ON Monday evenings during the school year, the woodworking shop at our local middle school undergoes a transformation. Instead of its usual daytime occupants - teenage students carving plaques and making tables - the room fills with adults learning another hands-on skill: upholstery. The course description in the adult-education catalog is brief. But it is enough to attract 14 of us for the fall semester. As we gather on a late-September evening for the first class, it becomes obvious that our chosen projects - faded chairs that have been rescued from attics or purchased at yard sales - are desperately in need of a make-over.
Beyond the lure of creativity, perhaps the strongest magnet drawing us here is economic - the prospect of a ``new'' chair for only the cost of materials and the $40 instruction fee. But each of us has come for other reasons as well.
Five young mothers are eagerly anticipating a ``Mom's Night Out'' each week. An energetic foreign language teacher who has just retired after a 39-year career is ``going berserk'' trying to fill once-busy days. A professional woman is seeking a leisure-time antidote to a demanding career. And a divorced mother with three sons, two jobs, and two college tuition bills is stretching a tight budget with do-it-yourself decorating. ``We bought a `handyman's dream' house,'' she explains with a brave smile, ``but the handyman left.''
Here in this high-ceilinged workshop, learning takes practical rather than intellectual forms. We start by pulling out tacks and removing old fabric. Then, under the patient eye of our instructor, Mike, a professional upholsterer, we begin the nine-week process of creating something new. We replace webbing and burlap. We measure and cut fabric, stretching it over chair frames padded with cotton batting. The room echoes with the rhythmic pounding of 14 upholstery hammers.
As we work, we also talk. In the beginning it is the tentative, getting-to-know-you conversation of strangers seeking common points of reference. Gradually, formality fades and we branch out into other subjects. Some are political, pegged to the news of the week: the Senate's confirmation of David Souter to the Supreme Court; President Bush's deployment of troops to the Persian Gulf; Prime Minister Thatcher's departure from No. 10 Downing Street.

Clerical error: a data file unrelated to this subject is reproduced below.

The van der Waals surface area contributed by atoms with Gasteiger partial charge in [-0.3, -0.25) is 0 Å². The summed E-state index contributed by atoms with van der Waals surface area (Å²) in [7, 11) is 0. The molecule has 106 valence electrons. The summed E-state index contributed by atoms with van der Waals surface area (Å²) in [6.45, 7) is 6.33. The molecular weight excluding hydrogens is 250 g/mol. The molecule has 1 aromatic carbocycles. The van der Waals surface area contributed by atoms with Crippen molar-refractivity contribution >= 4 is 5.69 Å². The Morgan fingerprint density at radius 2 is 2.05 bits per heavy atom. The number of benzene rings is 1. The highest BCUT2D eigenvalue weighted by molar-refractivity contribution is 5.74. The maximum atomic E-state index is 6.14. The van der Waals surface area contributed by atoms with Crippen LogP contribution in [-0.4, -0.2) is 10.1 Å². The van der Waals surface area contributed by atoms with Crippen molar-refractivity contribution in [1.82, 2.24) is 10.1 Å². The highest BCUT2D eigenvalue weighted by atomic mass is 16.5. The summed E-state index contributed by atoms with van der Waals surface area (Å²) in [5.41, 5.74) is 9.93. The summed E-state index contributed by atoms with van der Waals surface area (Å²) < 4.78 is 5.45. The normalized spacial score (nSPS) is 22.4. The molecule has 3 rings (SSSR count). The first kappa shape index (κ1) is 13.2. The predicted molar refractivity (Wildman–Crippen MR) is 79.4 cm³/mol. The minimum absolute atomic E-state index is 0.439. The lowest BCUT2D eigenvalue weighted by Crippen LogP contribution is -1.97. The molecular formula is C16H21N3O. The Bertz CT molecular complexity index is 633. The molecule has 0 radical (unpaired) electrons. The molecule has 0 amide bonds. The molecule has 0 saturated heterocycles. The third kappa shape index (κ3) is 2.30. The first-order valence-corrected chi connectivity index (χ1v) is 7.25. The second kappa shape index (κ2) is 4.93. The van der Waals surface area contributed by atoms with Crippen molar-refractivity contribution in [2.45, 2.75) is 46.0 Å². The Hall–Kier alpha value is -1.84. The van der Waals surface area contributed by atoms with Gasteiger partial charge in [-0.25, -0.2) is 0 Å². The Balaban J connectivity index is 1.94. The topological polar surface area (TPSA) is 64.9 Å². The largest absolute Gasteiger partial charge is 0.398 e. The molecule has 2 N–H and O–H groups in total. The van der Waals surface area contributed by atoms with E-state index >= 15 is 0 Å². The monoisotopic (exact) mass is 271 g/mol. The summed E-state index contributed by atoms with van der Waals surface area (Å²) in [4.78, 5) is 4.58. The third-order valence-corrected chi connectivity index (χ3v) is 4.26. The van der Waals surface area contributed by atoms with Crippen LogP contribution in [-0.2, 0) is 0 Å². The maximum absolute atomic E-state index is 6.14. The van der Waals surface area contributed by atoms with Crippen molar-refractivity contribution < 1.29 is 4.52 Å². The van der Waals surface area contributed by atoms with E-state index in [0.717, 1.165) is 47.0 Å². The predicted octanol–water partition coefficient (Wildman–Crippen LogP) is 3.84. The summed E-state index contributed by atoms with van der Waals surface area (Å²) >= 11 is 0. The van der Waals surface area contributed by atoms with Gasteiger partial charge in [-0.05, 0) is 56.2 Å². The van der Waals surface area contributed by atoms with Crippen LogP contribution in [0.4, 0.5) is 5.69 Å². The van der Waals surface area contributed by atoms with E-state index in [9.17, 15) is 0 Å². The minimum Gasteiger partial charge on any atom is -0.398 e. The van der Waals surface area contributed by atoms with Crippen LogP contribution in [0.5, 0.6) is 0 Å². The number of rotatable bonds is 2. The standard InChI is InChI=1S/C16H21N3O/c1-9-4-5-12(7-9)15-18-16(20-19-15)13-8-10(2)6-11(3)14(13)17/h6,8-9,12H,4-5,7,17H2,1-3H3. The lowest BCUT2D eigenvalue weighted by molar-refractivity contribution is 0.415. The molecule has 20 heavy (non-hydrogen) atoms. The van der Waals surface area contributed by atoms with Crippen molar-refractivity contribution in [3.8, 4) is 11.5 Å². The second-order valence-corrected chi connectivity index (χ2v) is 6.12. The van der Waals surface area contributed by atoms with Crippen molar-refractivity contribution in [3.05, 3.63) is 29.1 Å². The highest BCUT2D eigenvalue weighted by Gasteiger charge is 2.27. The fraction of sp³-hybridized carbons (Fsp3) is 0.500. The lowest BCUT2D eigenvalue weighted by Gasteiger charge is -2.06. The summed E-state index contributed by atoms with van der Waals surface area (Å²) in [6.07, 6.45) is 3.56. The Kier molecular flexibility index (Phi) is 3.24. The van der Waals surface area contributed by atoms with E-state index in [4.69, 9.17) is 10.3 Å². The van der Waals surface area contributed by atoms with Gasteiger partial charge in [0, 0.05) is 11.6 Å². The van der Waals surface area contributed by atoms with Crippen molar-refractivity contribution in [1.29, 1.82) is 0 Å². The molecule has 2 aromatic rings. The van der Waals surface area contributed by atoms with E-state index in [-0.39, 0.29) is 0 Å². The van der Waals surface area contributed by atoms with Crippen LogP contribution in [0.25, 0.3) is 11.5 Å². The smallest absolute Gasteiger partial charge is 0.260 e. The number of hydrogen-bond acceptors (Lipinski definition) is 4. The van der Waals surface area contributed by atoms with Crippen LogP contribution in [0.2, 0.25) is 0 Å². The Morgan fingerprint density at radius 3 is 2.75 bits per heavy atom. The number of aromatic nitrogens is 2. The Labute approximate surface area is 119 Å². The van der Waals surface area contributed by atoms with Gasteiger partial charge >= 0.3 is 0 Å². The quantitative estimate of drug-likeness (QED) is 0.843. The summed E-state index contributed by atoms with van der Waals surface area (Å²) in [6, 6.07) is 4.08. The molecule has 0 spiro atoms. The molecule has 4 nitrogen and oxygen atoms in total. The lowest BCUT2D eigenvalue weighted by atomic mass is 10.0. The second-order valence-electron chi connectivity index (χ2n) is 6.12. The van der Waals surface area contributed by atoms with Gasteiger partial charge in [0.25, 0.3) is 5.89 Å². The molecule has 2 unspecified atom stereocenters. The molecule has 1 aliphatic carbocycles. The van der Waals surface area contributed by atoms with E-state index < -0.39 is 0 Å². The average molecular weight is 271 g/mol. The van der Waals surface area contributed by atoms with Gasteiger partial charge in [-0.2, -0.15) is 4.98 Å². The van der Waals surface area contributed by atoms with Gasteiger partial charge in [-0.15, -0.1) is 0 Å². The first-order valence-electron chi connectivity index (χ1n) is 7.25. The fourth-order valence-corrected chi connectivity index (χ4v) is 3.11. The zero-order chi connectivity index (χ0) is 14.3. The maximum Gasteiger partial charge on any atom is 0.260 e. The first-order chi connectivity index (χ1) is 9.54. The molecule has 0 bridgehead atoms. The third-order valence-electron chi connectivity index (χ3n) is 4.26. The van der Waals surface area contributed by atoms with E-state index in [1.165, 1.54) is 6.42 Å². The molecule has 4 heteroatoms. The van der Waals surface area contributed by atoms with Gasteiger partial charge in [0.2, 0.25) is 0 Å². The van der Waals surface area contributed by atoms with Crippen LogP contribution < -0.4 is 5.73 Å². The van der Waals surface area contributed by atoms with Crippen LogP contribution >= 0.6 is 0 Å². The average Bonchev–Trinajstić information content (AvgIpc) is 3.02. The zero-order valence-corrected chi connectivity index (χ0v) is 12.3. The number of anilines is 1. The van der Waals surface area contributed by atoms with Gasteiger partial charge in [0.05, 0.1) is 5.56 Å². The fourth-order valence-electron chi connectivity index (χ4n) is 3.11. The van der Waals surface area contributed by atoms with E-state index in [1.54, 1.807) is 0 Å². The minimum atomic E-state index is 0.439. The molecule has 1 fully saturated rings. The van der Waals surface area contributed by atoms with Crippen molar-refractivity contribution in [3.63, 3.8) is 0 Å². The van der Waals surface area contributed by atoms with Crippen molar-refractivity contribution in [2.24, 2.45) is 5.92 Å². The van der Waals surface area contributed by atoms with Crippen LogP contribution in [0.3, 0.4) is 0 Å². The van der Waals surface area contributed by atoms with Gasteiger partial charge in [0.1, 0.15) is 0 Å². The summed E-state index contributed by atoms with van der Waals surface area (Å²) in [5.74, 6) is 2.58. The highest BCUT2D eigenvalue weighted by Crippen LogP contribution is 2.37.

But most topics are more personal. Two new mothers taking parental leave debate the pros and cons of returning to work. Other classmates with young children exchange names of day-care centers and baby sitters. We trade recommendations of area restaurants and discuss favorite new books and movies. And we laugh when, in a moment of frustration, the newly retired German teacher threatens to donate her half-finished chair to a charity and join the Peace Corps.
As the calendar flips from October to November, leaves fall and the suburban landscape turns barren. But inside the woodworking shop, a reverse transformation is underway. under way. Once-bare wood chair frames are budding and coming into full bloom, as if from winter to summer.
Early in December, our ugly-duckling-to-swan transformations are complete. A platform rocker, originally covered in tattered gold fabric, is now fitted out in a rich blue tapestry. A well-worn wing chair has become a showpiece in elegant cream-colored damask. My own project - a small bedroom chair that languished in our attic for 15 years - has exchanged a 1930s beige covering for a crisp floral chintz.
At the end of the last class, as we load our upholstered treasures into our cars in the moonlit parking lot, we realize that we have acquired more than just a ``new'' piece of furniture. In exchange for a modest investment of time and money, we have learned new skills, made new acquaintances, and produced a holiday present of sorts for the home - just in time.
But our recycled Christmas gifts are more than the sum of five yards of fabric, boxes of No. 3 upholstery tacks, and hours of tentative hammering and snipping. You cannot remake a chair without remaking yourself - quickening the mind and heart as well as the hands. And so we carefully cradle our projects home, like proud kindergartners with their first modeled-clay figures - full of a new sense of life's possibilities.